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Home streaming is 'killing music'

So why are big labels so keen on it?

Internet Security Threat Report 2014

Two weeks ago a US market research company caused a panic in the music business when it reported sales of MP3s had declined. DRM has all but disappeared from digital music, while music catalogs and retailer choice have grown... and yet the volume of digital song sales fell. Ironically, it's the major labels' darling Spotify that's bearing the sharp end of the backlash.

Two thirds of people don't download unlicensed music at all, it's a minority pursuit. But that "honest" mid-market is not only losing the habit of buying CDs, it hasn't acquired the habit of buying digital songs either. NPD found that between 2007 and 2009, about 24 million Americans stopped paying for music in any form.

The number paying for digital song downloads fell year on year in 2009, the analysts estimate, by 600,000 to 34.6 million. None of this is particularly surprising - and gives impetus to the call that the music business start treating the public as customers again.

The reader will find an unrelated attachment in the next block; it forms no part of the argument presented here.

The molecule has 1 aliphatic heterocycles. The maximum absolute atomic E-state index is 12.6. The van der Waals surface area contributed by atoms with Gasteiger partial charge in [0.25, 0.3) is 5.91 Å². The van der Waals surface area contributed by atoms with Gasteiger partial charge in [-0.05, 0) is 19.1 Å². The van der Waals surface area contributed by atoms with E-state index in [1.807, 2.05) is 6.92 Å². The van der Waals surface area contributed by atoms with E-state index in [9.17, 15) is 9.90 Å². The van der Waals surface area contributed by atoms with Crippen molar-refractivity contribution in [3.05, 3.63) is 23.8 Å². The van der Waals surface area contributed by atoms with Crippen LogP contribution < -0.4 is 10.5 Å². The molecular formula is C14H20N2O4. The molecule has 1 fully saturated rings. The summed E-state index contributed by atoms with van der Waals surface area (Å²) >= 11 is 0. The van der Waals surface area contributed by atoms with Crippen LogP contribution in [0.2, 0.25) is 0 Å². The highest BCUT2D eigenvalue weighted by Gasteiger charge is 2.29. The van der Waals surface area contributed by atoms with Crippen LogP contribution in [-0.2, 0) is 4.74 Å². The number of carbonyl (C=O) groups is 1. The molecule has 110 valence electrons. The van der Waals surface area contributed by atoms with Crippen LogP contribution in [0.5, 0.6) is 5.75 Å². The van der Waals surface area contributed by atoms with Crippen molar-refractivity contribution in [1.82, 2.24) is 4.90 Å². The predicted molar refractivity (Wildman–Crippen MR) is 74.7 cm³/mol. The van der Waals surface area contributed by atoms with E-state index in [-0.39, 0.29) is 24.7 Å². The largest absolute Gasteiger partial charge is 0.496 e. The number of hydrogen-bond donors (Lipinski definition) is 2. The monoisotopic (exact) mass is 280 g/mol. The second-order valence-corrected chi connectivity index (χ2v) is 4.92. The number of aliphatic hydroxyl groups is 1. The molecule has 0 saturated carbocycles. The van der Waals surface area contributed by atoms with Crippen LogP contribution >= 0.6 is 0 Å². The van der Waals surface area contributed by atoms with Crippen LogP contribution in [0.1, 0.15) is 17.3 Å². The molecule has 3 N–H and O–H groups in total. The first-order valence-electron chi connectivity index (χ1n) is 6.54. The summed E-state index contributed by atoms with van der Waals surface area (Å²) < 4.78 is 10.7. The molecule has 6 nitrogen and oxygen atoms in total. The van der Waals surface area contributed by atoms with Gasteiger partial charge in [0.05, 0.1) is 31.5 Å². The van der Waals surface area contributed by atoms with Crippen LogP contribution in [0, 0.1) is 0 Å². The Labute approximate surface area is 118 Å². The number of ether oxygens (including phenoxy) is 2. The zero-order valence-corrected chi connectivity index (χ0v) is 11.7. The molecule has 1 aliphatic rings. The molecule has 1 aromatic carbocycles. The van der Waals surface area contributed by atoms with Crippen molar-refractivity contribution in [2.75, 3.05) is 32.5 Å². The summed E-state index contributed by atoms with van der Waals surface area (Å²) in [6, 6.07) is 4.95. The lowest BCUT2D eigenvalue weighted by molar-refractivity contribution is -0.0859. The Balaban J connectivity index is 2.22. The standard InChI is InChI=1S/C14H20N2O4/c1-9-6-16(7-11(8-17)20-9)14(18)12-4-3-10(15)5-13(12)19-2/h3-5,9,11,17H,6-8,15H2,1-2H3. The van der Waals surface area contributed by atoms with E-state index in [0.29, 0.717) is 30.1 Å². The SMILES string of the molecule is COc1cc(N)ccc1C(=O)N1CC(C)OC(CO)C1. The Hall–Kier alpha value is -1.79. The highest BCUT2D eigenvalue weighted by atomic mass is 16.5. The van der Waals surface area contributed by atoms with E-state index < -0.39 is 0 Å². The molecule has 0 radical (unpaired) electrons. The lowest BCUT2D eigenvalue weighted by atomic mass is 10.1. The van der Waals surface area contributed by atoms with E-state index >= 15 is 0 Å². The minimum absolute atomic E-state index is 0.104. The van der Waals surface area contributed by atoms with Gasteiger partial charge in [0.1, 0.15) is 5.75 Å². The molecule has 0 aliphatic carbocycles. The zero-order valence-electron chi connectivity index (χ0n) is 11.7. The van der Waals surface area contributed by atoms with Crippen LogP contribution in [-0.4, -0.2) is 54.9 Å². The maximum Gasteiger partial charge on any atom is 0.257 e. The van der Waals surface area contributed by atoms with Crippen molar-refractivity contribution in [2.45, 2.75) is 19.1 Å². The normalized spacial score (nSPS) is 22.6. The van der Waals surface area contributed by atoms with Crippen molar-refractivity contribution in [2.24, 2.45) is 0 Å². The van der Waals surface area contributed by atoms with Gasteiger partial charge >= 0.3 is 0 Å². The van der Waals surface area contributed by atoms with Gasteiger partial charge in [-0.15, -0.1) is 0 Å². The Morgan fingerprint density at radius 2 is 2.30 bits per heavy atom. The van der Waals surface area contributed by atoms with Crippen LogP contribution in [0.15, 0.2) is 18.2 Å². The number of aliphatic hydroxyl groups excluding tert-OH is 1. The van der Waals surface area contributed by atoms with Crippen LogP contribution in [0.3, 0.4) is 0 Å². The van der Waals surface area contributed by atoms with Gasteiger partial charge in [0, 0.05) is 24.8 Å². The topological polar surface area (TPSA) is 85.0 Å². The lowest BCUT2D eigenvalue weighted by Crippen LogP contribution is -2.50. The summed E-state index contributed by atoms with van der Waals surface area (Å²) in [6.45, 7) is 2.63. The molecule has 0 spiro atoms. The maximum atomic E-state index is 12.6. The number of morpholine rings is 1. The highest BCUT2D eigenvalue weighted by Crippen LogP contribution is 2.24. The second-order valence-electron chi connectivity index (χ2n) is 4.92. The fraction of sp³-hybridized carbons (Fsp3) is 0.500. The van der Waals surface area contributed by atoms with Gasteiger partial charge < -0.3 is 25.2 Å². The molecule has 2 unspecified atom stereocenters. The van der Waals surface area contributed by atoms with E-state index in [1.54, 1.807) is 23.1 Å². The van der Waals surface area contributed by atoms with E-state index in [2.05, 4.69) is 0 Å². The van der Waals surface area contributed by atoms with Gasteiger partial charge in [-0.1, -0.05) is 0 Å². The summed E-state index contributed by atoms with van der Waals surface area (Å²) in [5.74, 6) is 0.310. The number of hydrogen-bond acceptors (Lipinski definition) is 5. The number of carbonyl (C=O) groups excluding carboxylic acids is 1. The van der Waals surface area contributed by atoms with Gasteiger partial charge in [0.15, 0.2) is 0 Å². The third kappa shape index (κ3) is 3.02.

But what really put the cat amongst the pigeons was a comparison between free streaming services such as Spotify and on-demand radio services, such as Pandora. Spotify is the major labels' darling: they invested in it, hold potentially lucrative shareholdings, and gave it preferential royalty rates to get it off the ground. Yet when people joined a streaming service it led to a 13 per cent decrease in paid downloads. Interestingly, NPD found that paid downloads by Pandora listeners increased 41 per cent. Why the difference?

"More listening just means more listening and tends to lead to less purchasing," reckoned NPD's Ross Crupnick.

Spotify wasn't mentioned by name by Crupnick, it hasn't yet launched in the US, and NPD only looked at US consumers and services. It should also be noted that Spotify has a "paid" option, as well as a link to purchase downloads. Yet, as we revealed last year, the conversion rate from free to paid was a third of what Spotify was boasting.

One major label refusenik is showbiz veteran Ed Bronfman, who runs Warner Music: he's wary of cannibalisation and suspicious of rival Universal constantly talking up its investment in Spotify. NPD's research has given him the ammunition he's been looking for.

The argument for free streaming services is that they bring people in from pirate territory, a more subtle form of "behaviour change" than hitting them over the head with a hammer. This is the case put by We7, which targets a young demographic. But for hardcore music fans, who were pretty happy buying CDs in big numbers, Spotify gives them every justification for spending money on something other than music. Maybe the roof needs fixing. ®

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